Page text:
UN special envoy meets Aung San Suu Kyi

March 8th, 2008 - 5:02 pm ICT by admin  

Yangon, March 8 (DPA) UN special envoy Ibrahim Gambari met Saturday with Myanmar’s detained opposition leader Aung San Suu Kyi whom the ruling junta has effectively blocked from contesting the country’s 2010 polls. Gambari, who arrived in Myanmar Thursday on a mission to persuade the ruling regime to include Suu Kyi more in the reconciliation process, met the Nobel peace prize laureate and other executives of her National League for Democracy (NLD) party for about one and a half hours.

The details of the meeting were not immediately known, but Myanmar’s leaders have already made clear to Gambari that they would not allow Suu Kyi to contest a general election planned in 2010.

The NLD, led by Suu Kyi, won the 1990 polls but has been denied power for the past 18 years.

According to state-media reports, Myanmar Information Minister Brigadier General Kyaw Hsan told Gambari Friday that it had rejected a request by UN Secretary General Ban Ki-moon that the regime amend the new constitution to “ensure inclusiveness”.

“The constitution has already been drafted and it should not be amended again,” Kyaw Hsan said.

In a letter dated Feb 19 to Myanmar’s military supremo Senior General Than Shwe, the UN secretary general called for an amendment to the current draft constitution that would drop a clause excluding all Myanmar nationals married to foreigners from running for election.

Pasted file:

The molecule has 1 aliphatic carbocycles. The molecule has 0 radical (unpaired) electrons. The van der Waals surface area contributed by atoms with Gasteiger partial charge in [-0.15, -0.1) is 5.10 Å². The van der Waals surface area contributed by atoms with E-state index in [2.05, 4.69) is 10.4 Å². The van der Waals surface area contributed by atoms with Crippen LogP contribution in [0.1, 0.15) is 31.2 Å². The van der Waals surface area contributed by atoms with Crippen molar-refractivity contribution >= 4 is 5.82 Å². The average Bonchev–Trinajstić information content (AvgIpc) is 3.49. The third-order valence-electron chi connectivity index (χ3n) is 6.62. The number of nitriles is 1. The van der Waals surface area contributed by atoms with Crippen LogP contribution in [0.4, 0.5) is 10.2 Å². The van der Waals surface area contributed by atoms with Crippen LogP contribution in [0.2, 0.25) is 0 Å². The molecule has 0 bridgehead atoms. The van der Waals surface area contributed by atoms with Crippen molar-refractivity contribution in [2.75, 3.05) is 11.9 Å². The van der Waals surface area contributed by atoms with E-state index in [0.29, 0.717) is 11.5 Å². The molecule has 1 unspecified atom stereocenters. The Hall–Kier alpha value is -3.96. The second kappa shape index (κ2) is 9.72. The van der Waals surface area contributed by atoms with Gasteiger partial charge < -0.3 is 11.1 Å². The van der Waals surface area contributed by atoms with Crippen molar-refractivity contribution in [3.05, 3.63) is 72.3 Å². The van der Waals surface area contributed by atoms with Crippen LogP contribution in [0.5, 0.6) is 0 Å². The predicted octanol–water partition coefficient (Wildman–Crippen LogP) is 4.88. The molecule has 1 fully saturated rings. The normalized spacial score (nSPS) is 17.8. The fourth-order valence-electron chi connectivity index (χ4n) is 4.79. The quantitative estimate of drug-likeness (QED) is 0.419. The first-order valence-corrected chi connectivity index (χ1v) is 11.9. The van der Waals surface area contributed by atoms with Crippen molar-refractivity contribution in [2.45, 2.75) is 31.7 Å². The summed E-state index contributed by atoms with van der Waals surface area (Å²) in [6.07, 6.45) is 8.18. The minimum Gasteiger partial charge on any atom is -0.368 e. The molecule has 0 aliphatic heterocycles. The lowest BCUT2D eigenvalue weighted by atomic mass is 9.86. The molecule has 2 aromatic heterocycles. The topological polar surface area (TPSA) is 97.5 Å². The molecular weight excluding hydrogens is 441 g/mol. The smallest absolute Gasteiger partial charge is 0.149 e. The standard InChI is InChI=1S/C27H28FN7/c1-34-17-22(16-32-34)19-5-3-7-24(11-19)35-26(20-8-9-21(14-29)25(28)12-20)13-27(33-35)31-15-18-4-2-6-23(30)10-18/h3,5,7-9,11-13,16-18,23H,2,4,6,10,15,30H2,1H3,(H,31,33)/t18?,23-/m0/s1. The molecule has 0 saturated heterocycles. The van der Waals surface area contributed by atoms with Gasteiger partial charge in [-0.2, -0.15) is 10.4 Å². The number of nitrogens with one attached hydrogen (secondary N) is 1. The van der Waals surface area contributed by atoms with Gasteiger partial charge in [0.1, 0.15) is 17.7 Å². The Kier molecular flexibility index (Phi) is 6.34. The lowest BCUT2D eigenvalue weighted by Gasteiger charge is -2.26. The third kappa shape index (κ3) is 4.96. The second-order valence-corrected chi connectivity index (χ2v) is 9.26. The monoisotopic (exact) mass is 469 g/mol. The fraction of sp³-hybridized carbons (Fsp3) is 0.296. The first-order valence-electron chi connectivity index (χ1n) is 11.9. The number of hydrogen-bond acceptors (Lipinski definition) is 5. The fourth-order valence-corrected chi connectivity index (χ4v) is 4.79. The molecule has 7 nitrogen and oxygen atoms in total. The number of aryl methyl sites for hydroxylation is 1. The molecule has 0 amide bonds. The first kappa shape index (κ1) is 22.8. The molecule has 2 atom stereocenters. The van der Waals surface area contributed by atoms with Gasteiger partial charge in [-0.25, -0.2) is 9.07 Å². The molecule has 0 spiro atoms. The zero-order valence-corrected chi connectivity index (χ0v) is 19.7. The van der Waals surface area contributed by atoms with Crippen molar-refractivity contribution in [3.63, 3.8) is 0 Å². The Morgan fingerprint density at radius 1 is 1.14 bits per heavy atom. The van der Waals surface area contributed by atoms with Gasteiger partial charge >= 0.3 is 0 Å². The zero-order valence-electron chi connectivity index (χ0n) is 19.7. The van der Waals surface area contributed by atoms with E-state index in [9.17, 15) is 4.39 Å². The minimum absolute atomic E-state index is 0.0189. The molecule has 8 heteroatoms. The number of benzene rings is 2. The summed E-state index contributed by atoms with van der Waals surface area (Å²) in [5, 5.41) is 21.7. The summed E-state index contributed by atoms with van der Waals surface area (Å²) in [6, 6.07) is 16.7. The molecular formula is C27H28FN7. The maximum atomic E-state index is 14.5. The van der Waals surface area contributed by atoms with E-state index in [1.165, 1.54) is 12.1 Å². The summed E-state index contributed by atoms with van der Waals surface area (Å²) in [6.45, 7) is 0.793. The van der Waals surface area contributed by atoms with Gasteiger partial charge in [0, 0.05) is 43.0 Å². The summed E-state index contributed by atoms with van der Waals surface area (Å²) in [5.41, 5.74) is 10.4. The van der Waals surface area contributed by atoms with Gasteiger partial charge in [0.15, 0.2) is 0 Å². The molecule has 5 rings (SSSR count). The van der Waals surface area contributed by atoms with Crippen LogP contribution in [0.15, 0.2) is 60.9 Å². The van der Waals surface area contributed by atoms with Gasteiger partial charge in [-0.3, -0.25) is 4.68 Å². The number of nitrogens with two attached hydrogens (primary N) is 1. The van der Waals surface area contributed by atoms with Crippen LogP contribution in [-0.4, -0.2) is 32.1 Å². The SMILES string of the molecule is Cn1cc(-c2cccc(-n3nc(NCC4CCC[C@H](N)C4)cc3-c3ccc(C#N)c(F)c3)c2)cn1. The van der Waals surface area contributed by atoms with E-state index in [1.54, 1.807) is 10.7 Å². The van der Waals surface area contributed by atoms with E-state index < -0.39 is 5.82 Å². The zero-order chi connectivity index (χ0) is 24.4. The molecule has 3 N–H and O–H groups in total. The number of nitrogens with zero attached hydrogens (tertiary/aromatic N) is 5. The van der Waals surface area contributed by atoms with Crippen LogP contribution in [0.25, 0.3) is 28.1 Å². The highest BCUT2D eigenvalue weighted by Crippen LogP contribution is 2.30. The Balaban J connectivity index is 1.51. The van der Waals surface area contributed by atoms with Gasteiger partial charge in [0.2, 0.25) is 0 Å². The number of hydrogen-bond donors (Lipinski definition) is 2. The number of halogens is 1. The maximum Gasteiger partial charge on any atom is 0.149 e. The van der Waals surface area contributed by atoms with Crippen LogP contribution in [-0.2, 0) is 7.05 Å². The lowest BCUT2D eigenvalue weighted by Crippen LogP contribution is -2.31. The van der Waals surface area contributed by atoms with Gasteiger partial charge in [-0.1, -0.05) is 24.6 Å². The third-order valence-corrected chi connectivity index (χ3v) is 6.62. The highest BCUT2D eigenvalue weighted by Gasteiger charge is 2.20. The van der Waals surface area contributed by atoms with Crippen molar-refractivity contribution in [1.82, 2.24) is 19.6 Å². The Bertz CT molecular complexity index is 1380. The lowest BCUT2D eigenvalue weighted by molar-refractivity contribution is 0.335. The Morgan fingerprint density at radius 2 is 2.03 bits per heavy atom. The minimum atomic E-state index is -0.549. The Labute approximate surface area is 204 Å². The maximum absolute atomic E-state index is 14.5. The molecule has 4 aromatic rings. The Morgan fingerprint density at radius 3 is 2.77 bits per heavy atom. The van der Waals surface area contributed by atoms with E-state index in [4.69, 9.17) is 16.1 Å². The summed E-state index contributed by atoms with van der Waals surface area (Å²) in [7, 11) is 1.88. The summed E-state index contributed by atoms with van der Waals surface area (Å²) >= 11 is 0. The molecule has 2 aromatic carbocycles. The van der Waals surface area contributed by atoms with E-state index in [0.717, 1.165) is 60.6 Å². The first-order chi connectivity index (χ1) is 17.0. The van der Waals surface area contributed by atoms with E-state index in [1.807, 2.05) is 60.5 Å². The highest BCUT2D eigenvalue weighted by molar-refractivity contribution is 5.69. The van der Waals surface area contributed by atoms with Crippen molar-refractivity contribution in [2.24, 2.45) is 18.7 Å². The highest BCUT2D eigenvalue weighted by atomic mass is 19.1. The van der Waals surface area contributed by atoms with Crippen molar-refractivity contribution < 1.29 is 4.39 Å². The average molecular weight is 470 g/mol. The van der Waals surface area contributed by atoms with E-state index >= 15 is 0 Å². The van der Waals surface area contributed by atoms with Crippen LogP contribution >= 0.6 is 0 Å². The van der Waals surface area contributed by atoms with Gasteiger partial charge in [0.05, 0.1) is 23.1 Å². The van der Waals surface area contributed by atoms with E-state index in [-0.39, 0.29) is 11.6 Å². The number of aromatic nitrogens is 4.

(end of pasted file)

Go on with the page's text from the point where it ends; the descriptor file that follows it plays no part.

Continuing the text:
Suu Kyi, who has been under house arrest since May 2003, was married to the late Michael Aris, a British professor at Oxford University.

The new constitution, drafted by a military-appointed forum, will be voted on in a referendum in May.

It is widely expected that the constitution will be approved by the referendum, which is expected to be manipulated.

The referendum is part of the regime’s so-called “seven-step road map” to democracy that will culminate in a general election now scheduled in 2010.

Critics have faulted the constitution-drafting process for failing to include input from the NLD and other opponents to the regime, leading the UN to call the document a “sham”.

Kyaw Hsan faulted the UN for being biased against the regime, which only in September cracked down on anti-military protests led by Buddhist monks, leaving at least 31 people led.

He also criticized Suu Kyi, who has been under house arrest for 12 of the past 18 years, for turning down the regime’s request that she openly oppose Western sanctions on Myanmar as a precondition for holding talks with her.

“Although we have opened the door for a ‘win-win’ situation, the NLD and Aung San Suu Kyi are refusing to join hands,” Kyaw Hsan said.

He urged the visiting envoy to support the junta’s “seven step” road map and stop pursuing alternatives suggested by Western democracies.

“We shall not accept any attempt to hinder or reverse the process of the seven-step road map. However, we will heartily welcome the positive suggestions of the UN to help implement the seven-step road map,” Kyaw Hsan concluded.

Gambari reportedly promised to pass on the minister’s “clarification” to the UN secretary general.

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